Total immersion: Wētā Digital’s VFX toolset on Avatar: The Way of Water

Talking about Tulkuns

Every once in a while, something on the screen needed to happen that would break physical laws. “There would be a call for a very special looking water splash, or a creature that has never been seen before does something and you need to figure out what’s going on with it,” says Stomakhin. “Whenever that came up, we would always start running our solvers to experiment and see what we get out of it. But then we’d get some artistic feedback, some artistic notes from VFX supervisors or directors saying it looks good, but it’s not exactly conveying the message that the movie is supposed to be conveying at this story point. So we would have to essentially modify our tools, tweak the parameters, and have to break the laws of physics that we have introduced just slightly, so that we can achieve that specific effect.”

Lo’ak (Britain Dalton) and a Tulkun in 20th Century Studios’ AVATAR: THE WAY OF WATER. Photo courtesy of 20th Century Studios. © 2022 20th Century Studios. All Rights Reserved.

When asked if there were any sequences or shots in Avatar: The Way of Water that James Cameron or the VFX supervisors asked for that really pushed skills and technology to the limit, Stomakhin replies “all of them”, but then goes on to focus on specific challenges.
One of these was the whale-like tulkun creatures that have a special bond with the Na’vi.
“James Cameron was very particular about the tulkun,” says Stomakhin. “Those were quite challenging because they really wanted to make sure we got the splashes, the whitewater and the spray and air interaction all correct and matching real-world whale references.
“The Loki state machine that creates those transitions between different states of water was the big push towards ensuring that a tulkun breach would look realistic,” he adds.
However for some of Pandora’s creatures, applying such recognisable physics was not as appropriate at times.
“Take the skimwings, those big crocodile creatures with wings, where in the final battle they’re in the water and quite aggressively swimming the tails back and forth quite a lot. When we applied that motion straight inside of a physics solver, we were getting all sorts of different splashes that the director didn’t like.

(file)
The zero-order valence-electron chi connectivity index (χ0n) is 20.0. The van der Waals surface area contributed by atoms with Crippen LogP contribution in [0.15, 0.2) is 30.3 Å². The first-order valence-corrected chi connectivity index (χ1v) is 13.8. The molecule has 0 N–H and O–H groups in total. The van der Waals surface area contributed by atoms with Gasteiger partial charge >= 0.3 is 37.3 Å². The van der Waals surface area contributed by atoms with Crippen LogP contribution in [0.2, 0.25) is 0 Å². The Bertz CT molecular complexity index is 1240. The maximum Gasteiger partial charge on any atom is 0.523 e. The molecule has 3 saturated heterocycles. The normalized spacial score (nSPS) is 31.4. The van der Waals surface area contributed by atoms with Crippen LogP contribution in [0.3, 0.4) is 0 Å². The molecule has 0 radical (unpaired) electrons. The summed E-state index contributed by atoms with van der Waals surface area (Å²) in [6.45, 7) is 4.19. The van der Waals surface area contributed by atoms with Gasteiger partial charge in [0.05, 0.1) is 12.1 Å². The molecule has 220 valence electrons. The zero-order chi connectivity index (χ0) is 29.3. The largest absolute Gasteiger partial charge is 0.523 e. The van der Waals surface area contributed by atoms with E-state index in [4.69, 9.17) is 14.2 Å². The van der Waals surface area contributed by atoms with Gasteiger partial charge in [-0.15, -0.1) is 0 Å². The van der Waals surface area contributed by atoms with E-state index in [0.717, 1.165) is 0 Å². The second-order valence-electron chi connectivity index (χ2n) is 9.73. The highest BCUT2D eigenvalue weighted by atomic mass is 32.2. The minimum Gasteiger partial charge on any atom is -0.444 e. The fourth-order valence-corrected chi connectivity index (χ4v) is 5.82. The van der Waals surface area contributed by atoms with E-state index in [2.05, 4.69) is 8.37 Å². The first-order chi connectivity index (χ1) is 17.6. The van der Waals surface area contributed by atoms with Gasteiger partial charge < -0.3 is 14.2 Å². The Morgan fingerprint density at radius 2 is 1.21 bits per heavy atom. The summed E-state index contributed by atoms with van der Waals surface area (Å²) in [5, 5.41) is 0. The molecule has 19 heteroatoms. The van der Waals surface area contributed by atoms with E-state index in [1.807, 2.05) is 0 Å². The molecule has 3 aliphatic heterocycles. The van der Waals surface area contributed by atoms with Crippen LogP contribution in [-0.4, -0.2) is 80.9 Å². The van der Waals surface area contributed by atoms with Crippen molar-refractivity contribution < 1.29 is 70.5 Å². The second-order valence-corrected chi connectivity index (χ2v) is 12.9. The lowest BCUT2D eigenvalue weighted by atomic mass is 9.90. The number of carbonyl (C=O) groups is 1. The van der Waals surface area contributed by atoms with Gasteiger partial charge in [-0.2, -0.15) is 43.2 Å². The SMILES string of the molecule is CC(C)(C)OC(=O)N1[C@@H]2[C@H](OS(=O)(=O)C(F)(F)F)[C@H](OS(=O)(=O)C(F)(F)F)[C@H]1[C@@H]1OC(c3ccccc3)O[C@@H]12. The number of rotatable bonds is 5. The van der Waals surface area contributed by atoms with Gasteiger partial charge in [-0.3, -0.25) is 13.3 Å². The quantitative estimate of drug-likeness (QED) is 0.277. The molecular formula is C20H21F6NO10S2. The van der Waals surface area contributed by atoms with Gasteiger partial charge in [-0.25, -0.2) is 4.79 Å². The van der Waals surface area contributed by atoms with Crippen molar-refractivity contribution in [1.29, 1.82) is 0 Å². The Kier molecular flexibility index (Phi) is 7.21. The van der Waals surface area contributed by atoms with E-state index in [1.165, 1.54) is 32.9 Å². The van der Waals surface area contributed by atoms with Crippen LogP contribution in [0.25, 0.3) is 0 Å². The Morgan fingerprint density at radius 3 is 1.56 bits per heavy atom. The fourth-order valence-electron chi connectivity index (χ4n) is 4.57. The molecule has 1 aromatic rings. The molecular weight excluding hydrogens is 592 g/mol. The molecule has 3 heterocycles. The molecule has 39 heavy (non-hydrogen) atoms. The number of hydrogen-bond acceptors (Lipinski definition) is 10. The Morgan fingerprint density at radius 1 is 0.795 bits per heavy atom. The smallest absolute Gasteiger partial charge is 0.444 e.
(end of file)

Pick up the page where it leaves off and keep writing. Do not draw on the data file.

He was very particular about the curve that the tail of the creature was supposed to leave on the water as they propel themselves forward and how the splashes look. So we really had to tune that look, not necessarily making all physically based decisions. It definitely was a challenge.”

Stomakhin also revealed why Cameron chose to film the characters in the water “instead of just cheating and filming it all in the air”.
“An actor can move in the air in a way that would not be appropriate for the water just because the water has so much resistance. And if a person does one of those really fast motions during motion capture and we try to run a physically based simulation with those. It may not result in the effect that we would expect the solver to produce. Maybe the water will get disturbed more, generate more bubbles and stuff like that. Because we’re dealing with physically based tools, we expect the input motion to be somewhat physically plausible. So that’s why actually immersing actors in the water was critical to get those more realistic inputs for the later stages of production.”

“We also knew in advance that there was going to be a lot of characters getting in and out of water constantly and we really wanted to capture that that roll off of water off of the skin. We had to pay a really high price for that solution.
One of the most challenging shots was where kids fight in the sand and shallow water, and we had to simulate that water layer on all of them and we had to use such a high resolution. It wasn’t that much water, but it was a lot of particles to simulate, and that turned out to be one of the most expensive simulations in the entire movie. It took something like eight days to complete. An artist would just send the sim to the Render Wall and have to forget about it for a week before they could see any kind of results.

Example frame of a thin film simulation on a skin surface following [Stomakhin et al. 2019]. ©Wetã FX.

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